Even though the region is remote and difficult to get to, there are settlements everywhere and farming occurs even on these steep hills.
More spectacular scenary in the little gorge.
Simple rope sandles worn by the local river boat pullers.
Going down the little gorge is much more easy. All it requires is some steering.
Back on the Yangtze river, we pass many scenes from a rural river life. Traditional fishing boats and villages. Living a life that has not changed for centuries. What’s going to happen to them?
There are constant reminders that the way of life on the river is going to change. Old villages by the river will be no more. New buildings stand above them. I hope they’ve calculated the expected waterlevel correctly.
Old bridges will be covered with water. New bridges are being built to replace them.
We soon get a glimpse of the Three Gorges Dam from a distance. The first phase of the project was to divert the river around to the right (where that boat is heading) so they can carry out the construction of the main dam wall.
The dam is huge! The new dam wall overshadows small boats.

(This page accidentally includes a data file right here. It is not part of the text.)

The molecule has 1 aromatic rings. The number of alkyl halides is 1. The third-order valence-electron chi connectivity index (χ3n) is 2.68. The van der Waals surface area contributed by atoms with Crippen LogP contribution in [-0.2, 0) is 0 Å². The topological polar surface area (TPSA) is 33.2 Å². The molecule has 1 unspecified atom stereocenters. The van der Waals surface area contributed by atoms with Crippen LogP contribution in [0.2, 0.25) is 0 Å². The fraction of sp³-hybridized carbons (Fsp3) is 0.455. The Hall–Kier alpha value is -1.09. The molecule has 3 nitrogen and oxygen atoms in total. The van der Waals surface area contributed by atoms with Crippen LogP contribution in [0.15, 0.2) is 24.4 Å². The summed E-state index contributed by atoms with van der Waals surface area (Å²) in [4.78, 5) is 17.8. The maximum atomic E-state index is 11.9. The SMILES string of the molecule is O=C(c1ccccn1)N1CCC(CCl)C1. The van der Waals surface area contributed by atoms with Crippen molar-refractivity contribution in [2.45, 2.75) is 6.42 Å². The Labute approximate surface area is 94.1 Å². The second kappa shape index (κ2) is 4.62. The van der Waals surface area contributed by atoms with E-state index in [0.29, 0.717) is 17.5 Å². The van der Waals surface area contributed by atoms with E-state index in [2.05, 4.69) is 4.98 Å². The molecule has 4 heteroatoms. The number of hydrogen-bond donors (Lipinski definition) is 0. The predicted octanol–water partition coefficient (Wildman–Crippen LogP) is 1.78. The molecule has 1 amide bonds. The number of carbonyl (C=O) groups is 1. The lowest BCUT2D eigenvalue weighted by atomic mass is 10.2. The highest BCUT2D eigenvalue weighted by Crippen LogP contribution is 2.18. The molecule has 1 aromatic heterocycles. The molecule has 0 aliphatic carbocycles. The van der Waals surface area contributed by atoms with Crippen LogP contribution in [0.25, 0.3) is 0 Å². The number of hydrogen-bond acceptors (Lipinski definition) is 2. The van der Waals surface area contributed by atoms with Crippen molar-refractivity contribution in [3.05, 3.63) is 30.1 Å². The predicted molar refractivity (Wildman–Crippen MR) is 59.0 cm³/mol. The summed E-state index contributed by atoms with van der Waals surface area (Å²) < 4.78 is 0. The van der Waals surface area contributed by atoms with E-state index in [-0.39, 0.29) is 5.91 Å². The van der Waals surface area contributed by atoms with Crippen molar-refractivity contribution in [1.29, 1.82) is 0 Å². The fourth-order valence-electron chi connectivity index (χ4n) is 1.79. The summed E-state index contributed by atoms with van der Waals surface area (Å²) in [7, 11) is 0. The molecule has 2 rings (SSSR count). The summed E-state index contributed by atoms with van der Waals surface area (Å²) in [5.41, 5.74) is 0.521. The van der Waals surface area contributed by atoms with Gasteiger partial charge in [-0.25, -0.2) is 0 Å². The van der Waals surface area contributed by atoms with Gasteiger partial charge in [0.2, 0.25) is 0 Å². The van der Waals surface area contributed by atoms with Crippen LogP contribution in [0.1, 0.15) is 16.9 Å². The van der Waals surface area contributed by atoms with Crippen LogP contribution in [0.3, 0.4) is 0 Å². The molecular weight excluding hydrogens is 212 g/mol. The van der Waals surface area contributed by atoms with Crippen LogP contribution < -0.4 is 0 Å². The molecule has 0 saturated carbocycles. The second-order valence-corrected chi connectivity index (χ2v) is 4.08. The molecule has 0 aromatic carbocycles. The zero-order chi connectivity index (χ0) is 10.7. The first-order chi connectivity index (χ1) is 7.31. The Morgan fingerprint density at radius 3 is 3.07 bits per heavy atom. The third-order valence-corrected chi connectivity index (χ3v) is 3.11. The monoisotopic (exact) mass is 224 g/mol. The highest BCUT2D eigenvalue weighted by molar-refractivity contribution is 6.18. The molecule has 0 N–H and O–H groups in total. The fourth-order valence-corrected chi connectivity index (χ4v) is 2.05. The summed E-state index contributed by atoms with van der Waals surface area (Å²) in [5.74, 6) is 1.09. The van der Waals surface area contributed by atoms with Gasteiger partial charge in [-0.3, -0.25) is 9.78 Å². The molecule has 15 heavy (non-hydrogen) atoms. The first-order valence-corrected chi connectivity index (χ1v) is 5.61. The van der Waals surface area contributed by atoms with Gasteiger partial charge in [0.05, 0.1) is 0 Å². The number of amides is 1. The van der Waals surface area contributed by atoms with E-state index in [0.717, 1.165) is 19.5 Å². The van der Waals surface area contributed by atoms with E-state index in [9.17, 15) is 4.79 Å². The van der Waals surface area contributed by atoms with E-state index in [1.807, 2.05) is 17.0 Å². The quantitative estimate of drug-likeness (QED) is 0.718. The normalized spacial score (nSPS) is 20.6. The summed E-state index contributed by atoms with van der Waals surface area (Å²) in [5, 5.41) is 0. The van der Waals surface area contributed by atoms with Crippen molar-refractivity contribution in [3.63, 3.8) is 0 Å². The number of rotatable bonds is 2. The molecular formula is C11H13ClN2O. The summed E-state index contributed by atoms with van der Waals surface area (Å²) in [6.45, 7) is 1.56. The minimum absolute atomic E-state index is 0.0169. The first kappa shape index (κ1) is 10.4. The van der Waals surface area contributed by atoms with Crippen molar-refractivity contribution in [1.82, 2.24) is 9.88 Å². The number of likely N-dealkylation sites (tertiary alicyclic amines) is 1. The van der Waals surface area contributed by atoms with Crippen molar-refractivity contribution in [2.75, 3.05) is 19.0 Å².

There is plenty of construction still going on. It is a massive project: the construction site occupies the size of a small city.
From the top of a hill we can see the size of the construction. The lock being built here is over 2km long, has five stages, and is large enough to transport entire container ships. And there is going to be two of them, to handle upstream and downstream traffic at the same time.
Our river journey ends at the ancient town of Yiching. Here is a historical gate in the old fortified part of the city.
From Yiching, we travel overland to the city of Wuhan. This is the famous Crane Tower in Wuhan.
Wuhan is a bustling city. This bridge was built in 1957, and is famous as one of communist China’s first major engineering feat. China is an amazing country, with a long and rich history. The challenge for the future is to manage the rapid change that is happening everywhere you look.